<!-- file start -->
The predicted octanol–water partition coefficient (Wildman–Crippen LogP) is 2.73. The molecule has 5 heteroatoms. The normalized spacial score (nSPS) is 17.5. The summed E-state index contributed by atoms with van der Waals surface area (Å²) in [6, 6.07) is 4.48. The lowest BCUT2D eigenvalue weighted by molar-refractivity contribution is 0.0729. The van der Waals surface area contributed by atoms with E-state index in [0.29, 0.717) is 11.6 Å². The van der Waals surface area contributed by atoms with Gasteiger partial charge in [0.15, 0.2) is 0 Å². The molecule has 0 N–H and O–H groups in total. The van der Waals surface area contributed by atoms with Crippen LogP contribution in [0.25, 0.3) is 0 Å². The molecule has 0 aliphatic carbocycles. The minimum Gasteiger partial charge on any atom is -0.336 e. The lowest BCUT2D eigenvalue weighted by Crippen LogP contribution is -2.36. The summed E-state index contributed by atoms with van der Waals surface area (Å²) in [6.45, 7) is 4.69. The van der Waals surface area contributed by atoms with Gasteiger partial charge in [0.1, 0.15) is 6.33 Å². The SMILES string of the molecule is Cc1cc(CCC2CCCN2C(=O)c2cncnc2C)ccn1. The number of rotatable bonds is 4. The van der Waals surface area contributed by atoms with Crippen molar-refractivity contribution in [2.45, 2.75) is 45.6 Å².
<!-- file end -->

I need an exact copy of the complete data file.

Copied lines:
The predicted octanol–water partition coefficient (Wildman–Crippen LogP) is 2.73. The molecule has 5 heteroatoms. The normalized spacial score (nSPS) is 17.5. The summed E-state index contributed by atoms with van der Waals surface area (Å²) in [6, 6.07) is 4.48. The lowest BCUT2D eigenvalue weighted by molar-refractivity contribution is 0.0729. The van der Waals surface area contributed by atoms with E-state index in [0.29, 0.717) is 11.6 Å². The van der Waals surface area contributed by atoms with Gasteiger partial charge in [0.15, 0.2) is 0 Å². The molecule has 0 N–H and O–H groups in total. The van der Waals surface area contributed by atoms with Crippen LogP contribution in [0.25, 0.3) is 0 Å². The molecule has 0 aliphatic carbocycles. The minimum Gasteiger partial charge on any atom is -0.336 e. The lowest BCUT2D eigenvalue weighted by Crippen LogP contribution is -2.36. The summed E-state index contributed by atoms with van der Waals surface area (Å²) in [6.45, 7) is 4.69. The van der Waals surface area contributed by atoms with Gasteiger partial charge in [0.1, 0.15) is 6.33 Å². The SMILES string of the molecule is Cc1cc(CCC2CCCN2C(=O)c2cncnc2C)ccn1. The number of rotatable bonds is 4. The van der Waals surface area contributed by atoms with Crippen molar-refractivity contribution in [2.45, 2.75) is 45.6 Å².